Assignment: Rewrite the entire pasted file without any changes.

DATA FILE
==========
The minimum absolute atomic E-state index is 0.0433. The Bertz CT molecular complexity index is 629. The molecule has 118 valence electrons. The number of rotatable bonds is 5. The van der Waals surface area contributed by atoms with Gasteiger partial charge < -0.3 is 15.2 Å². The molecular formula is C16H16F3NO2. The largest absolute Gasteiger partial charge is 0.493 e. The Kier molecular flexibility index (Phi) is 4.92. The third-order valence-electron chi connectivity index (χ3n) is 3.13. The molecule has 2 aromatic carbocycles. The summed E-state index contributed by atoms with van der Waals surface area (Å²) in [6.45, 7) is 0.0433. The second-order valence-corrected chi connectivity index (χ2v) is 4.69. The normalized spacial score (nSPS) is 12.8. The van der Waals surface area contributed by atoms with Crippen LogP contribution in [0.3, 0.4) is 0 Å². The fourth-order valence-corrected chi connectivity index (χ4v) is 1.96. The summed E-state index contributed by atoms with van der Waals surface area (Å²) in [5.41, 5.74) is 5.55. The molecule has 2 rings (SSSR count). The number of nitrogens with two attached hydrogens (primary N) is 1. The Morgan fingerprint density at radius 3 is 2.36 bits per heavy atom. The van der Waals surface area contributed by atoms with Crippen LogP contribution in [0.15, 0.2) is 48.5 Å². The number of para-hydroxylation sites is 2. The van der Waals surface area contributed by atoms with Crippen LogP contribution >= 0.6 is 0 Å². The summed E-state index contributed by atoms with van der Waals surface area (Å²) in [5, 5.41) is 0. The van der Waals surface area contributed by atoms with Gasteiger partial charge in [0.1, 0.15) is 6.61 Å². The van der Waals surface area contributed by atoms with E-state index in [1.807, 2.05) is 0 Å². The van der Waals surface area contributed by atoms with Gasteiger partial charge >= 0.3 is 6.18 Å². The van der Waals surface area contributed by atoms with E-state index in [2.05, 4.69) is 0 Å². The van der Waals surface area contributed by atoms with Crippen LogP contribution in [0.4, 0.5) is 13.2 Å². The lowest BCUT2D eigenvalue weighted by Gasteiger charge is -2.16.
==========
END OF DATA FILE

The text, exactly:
The minimum absolute atomic E-state index is 0.0433. The Bertz CT molecular complexity index is 629. The molecule has 118 valence electrons. The number of rotatable bonds is 5. The van der Waals surface area contributed by atoms with Gasteiger partial charge < -0.3 is 15.2 Å². The molecular formula is C16H16F3NO2. The largest absolute Gasteiger partial charge is 0.493 e. The Kier molecular flexibility index (Phi) is 4.92. The third-order valence-electron chi connectivity index (χ3n) is 3.13. The molecule has 2 aromatic carbocycles. The summed E-state index contributed by atoms with van der Waals surface area (Å²) in [6.45, 7) is 0.0433. The second-order valence-corrected chi connectivity index (χ2v) is 4.69. The normalized spacial score (nSPS) is 12.8. The van der Waals surface area contributed by atoms with Crippen LogP contribution in [0.3, 0.4) is 0 Å². The fourth-order valence-corrected chi connectivity index (χ4v) is 1.96. The summed E-state index contributed by atoms with van der Waals surface area (Å²) in [5.41, 5.74) is 5.55. The molecule has 2 rings (SSSR count). The number of nitrogens with two attached hydrogens (primary N) is 1. The Morgan fingerprint density at radius 3 is 2.36 bits per heavy atom. The van der Waals surface area contributed by atoms with Crippen LogP contribution in [0.15, 0.2) is 48.5 Å². The number of para-hydroxylation sites is 2. The van der Waals surface area contributed by atoms with Crippen LogP contribution >= 0.6 is 0 Å². The summed E-state index contributed by atoms with van der Waals surface area (Å²) in [5, 5.41) is 0. The van der Waals surface area contributed by atoms with Gasteiger partial charge in [0.1, 0.15) is 6.61 Å². The van der Waals surface area contributed by atoms with E-state index in [1.807, 2.05) is 0 Å². The van der Waals surface area contributed by atoms with Gasteiger partial charge >= 0.3 is 6.18 Å². The van der Waals surface area contributed by atoms with E-state index in [2.05, 4.69) is 0 Å². The van der Waals surface area contributed by atoms with Crippen LogP contribution in [0.4, 0.5) is 13.2 Å². The lowest BCUT2D eigenvalue weighted by Gasteiger charge is -2.16.